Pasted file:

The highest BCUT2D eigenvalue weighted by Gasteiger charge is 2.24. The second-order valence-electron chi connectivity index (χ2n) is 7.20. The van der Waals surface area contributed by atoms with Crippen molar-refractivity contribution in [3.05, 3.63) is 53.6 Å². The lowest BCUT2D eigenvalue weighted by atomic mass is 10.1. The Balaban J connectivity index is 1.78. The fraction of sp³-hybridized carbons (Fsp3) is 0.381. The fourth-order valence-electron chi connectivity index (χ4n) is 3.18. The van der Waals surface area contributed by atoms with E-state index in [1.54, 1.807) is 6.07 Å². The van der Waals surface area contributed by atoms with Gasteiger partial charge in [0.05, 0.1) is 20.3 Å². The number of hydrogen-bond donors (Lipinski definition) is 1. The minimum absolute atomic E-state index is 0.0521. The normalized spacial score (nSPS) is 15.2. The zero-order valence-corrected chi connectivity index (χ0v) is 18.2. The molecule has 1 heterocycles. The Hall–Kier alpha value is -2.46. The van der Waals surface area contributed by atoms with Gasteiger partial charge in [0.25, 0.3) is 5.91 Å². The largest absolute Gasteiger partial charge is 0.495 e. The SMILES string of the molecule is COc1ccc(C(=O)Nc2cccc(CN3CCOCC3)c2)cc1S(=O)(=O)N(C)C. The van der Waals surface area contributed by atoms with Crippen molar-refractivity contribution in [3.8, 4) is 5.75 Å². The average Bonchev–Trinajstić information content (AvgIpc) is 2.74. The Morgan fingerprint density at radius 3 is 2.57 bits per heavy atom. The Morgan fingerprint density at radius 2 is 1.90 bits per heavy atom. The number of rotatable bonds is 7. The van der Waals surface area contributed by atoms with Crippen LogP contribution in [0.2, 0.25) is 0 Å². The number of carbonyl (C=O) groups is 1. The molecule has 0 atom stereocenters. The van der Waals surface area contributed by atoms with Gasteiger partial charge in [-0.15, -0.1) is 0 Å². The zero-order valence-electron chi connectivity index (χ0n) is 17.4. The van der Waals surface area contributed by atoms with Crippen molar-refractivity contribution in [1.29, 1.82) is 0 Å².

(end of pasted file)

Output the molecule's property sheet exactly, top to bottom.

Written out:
The highest BCUT2D eigenvalue weighted by Gasteiger charge is 2.24. The second-order valence-electron chi connectivity index (χ2n) is 7.20. The van der Waals surface area contributed by atoms with Crippen molar-refractivity contribution in [3.05, 3.63) is 53.6 Å². The lowest BCUT2D eigenvalue weighted by atomic mass is 10.1. The Balaban J connectivity index is 1.78. The fraction of sp³-hybridized carbons (Fsp3) is 0.381. The fourth-order valence-electron chi connectivity index (χ4n) is 3.18. The van der Waals surface area contributed by atoms with E-state index in [1.54, 1.807) is 6.07 Å². The van der Waals surface area contributed by atoms with Gasteiger partial charge in [0.05, 0.1) is 20.3 Å². The number of hydrogen-bond donors (Lipinski definition) is 1. The minimum absolute atomic E-state index is 0.0521. The normalized spacial score (nSPS) is 15.2. The zero-order valence-corrected chi connectivity index (χ0v) is 18.2. The molecule has 1 heterocycles. The Hall–Kier alpha value is -2.46. The van der Waals surface area contributed by atoms with Gasteiger partial charge in [0.25, 0.3) is 5.91 Å². The largest absolute Gasteiger partial charge is 0.495 e. The SMILES string of the molecule is COc1ccc(C(=O)Nc2cccc(CN3CCOCC3)c2)cc1S(=O)(=O)N(C)C. The van der Waals surface area contributed by atoms with Crippen molar-refractivity contribution in [3.8, 4) is 5.75 Å². The average Bonchev–Trinajstić information content (AvgIpc) is 2.74. The Morgan fingerprint density at radius 3 is 2.57 bits per heavy atom. The Morgan fingerprint density at radius 2 is 1.90 bits per heavy atom. The number of rotatable bonds is 7. The van der Waals surface area contributed by atoms with Crippen LogP contribution in [0.2, 0.25) is 0 Å². The number of carbonyl (C=O) groups is 1. The molecule has 0 atom stereocenters. The van der Waals surface area contributed by atoms with Gasteiger partial charge in [-0.15, -0.1) is 0 Å². The zero-order valence-electron chi connectivity index (χ0n) is 17.4. The van der Waals surface area contributed by atoms with Crippen molar-refractivity contribution in [1.29, 1.82) is 0 Å².